Sustainable and Green Cities Are Focus of Film by Planning Professor Timothy Beatley

October 22, 2009
October 22, 2009 — For University of Virginia planning professor Timothy Beatley, cities are not just about buildings, roads and transportation. They are about building and sustaining community.

An expert on sustainable and green cities, Beatley is the author of numerous books, including "Green Urbanism: Learning from European Cities," "Native to Nowhere: Sustaining Home and Community in a Global Age" and "The Ecology of Place: Planning for Environment, Economy, and Community," coauthored with Kristy Manning.

Beatley recently turned to film to express his work. He collaborated with Boulder, Colo.-based filmmaker Chuck Davis to write and direct "The Nature of Cities," a one-hour exploration of nature found – and designed – within cities.

"The Nature of Cities" will have a Richmond premiere on Oct. 29 at 4:30 p.m. at the Lewis Ginter Botanical Garden's Massie Auditorium. The screening is free and open to the public, and is being shown as part of the symposium "Timeless Design in a Sustainable World: The Charles F. Gillette Forum."

"'The Nature of Cities' is about the work of green urbanism," said Davis, who met Beatley in Sun Valley, Idaho, at a sustainability conference where they both presented their work. Davis had just completed a film about people working to face the challenges of climate change and was looking for a new project.

After talking with Beatley, Davis was convinced he wanted to make a film exploring nature in urban spaces through projects that show how the built environment and nature can work together to sustain and rejuvenate life.

The documentary includes commentary by Richard Louv, author of "Last Child in the Woods," who coined the phrase "nature-deficit-disorder"; and Stephen Kellert, professor of social ecology at Yale University, who advocates connecting people with nature through design.

As the camera follows Beatley around cities in the United States and Europe, he explores "what it means to talk about nature in a city," he said.

An urban bat colony in Austin, Texas, has been protected and celebrated as a source of economic development. Every evening, crowds gather to watch the bats swarm from their habitat under a major city bridge in funnels that are visible for miles. "They generate a lot of tourism dollars. In addition, they eat a lot of insects," Beatley said.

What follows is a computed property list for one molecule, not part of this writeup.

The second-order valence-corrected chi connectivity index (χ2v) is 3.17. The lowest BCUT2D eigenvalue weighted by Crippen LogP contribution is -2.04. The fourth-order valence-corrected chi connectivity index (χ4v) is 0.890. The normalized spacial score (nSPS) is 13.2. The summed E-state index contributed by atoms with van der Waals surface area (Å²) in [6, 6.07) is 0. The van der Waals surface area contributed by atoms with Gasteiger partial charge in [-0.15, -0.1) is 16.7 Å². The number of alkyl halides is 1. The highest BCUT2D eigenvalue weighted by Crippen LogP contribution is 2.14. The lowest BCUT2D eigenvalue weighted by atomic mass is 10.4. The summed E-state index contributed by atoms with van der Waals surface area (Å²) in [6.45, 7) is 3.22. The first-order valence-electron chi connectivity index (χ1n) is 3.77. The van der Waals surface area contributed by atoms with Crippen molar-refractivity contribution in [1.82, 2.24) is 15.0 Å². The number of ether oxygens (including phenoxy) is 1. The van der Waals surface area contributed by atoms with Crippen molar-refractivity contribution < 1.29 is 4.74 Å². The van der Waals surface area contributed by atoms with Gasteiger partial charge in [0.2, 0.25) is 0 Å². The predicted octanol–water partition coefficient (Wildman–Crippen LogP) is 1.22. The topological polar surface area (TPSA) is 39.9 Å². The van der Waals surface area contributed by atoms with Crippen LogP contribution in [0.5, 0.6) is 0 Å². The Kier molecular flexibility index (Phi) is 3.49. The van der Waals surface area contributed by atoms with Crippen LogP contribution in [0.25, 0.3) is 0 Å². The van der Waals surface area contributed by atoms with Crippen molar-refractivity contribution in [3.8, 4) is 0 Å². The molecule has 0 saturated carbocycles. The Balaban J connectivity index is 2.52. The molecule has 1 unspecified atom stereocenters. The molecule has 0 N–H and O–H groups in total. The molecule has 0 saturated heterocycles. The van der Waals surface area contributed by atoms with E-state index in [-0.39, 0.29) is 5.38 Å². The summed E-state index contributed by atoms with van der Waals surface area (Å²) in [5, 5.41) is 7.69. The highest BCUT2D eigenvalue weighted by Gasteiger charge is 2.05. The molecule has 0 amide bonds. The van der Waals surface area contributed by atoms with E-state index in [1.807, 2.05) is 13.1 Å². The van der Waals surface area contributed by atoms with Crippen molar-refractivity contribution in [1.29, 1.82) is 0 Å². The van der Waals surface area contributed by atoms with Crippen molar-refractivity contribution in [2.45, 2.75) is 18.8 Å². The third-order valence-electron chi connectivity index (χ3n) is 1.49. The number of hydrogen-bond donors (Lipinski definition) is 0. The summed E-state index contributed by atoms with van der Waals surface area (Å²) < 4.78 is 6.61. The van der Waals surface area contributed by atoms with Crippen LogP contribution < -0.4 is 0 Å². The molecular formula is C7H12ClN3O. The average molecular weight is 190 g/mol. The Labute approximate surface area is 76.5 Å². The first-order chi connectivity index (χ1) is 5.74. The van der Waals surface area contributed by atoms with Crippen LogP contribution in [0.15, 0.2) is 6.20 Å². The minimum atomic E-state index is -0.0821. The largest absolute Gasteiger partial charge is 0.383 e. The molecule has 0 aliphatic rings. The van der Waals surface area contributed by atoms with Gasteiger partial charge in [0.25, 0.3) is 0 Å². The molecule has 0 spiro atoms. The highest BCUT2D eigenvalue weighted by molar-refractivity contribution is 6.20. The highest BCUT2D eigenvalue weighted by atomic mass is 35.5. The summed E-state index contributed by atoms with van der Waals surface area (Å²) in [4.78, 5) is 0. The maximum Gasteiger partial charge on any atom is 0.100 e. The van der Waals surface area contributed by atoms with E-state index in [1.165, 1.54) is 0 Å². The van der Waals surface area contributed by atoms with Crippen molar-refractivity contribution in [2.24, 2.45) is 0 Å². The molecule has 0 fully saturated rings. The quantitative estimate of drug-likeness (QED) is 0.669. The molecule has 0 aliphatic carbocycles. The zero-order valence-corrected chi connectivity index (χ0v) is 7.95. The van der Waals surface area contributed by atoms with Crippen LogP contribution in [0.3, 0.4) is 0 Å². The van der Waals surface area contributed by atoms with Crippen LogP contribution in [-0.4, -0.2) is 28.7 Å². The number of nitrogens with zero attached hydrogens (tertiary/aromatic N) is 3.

Although the bats nested under the bridge by happenstance, and were once the focus of eradication efforts, the Texas highway department is now intentionally building bridges at other locations with similar bat-attracting designs.

In San Diego, Beatley visited some of the more than 100 canyons that form islands of nature amidst urban buildup. Local groups have explored numerous ways to help citizens interact with the nature in their backyards.

San Diego's Balboa Park is the site of a 24-hour inventory of biodiversity called a "BioBlitz." Groups of all ages scour the park to help identify the area's diverse wildlife, including spiders, ants and water creatures. The effort highlights the importance of preserving these spaces.

Examples from Europe include Hammarby Sjöstad in Stockholm, Sweden, where the densely built community is connected to an adjacent grove of ancient oaks, which provides a natural play area for children to explore.

A car-limited housing project in Amsterdam was planned to allow space for residents to have gardens in the central common area. Another neighborhood nearby features a walkable community with a "free range" habitat for children that promotes an open flow between inside and outside, and also sports solar panels, small windmills and other renewable energy features visible to the children at play.

The Western Harbor community in Malmo, Sweden, features green roofs, rainwater retention in courtyard ponds and channels that support plants and wildlife. With solar collectors, wind turbines and other sustainable energy measures, the community has achieved its goal of being 100 percent dependent on locally-produced renewable energy.

In Copenhagen, Denmark, one-third of the residents commute to work by bike. The city's green cycle routes initiative provides about 70 miles of safe paths through parks, open spaces, along the water and over roadways with heavy auto traffic to make near-suburbs and regions of the city accessible.

"There are so many other stories out there about how we can creatively design and integrate nature in urban areas," Beatley said. He and Davis are talking about the possibility of continuing the story with another film highlighting green urbanism efforts in Asia and Australia.

Through this exploration, Beatley has become convinced of the power of representing these stories in film. He screens the "The Nature of Cities" film trailer as he travels the world giving lectures. "I can tell from audience reaction that the ideas reach them and become more powerful," he said.

Filmmaking has also become part of a course he teaches on sustainable communities. Students are required to use portable cameras to make five-minute documentaries that feature an aspect of sustainable efforts in the Charlottesville community. Of the 19 that were produced last year, two were posted on YouTube.

Beatley said he also foresees filmmaking being a valuable skill in many aspects of planning. "Capturing stories can be a useful and powerful tool to inspire officials," he said.

For information about the free film screening in Richmond, contact Adele MacLean at 804-262-9887, ext. 222. For information about the symposium, for which there is a fee, visit the Web site or call 804-262-9887.

— By Jane Ford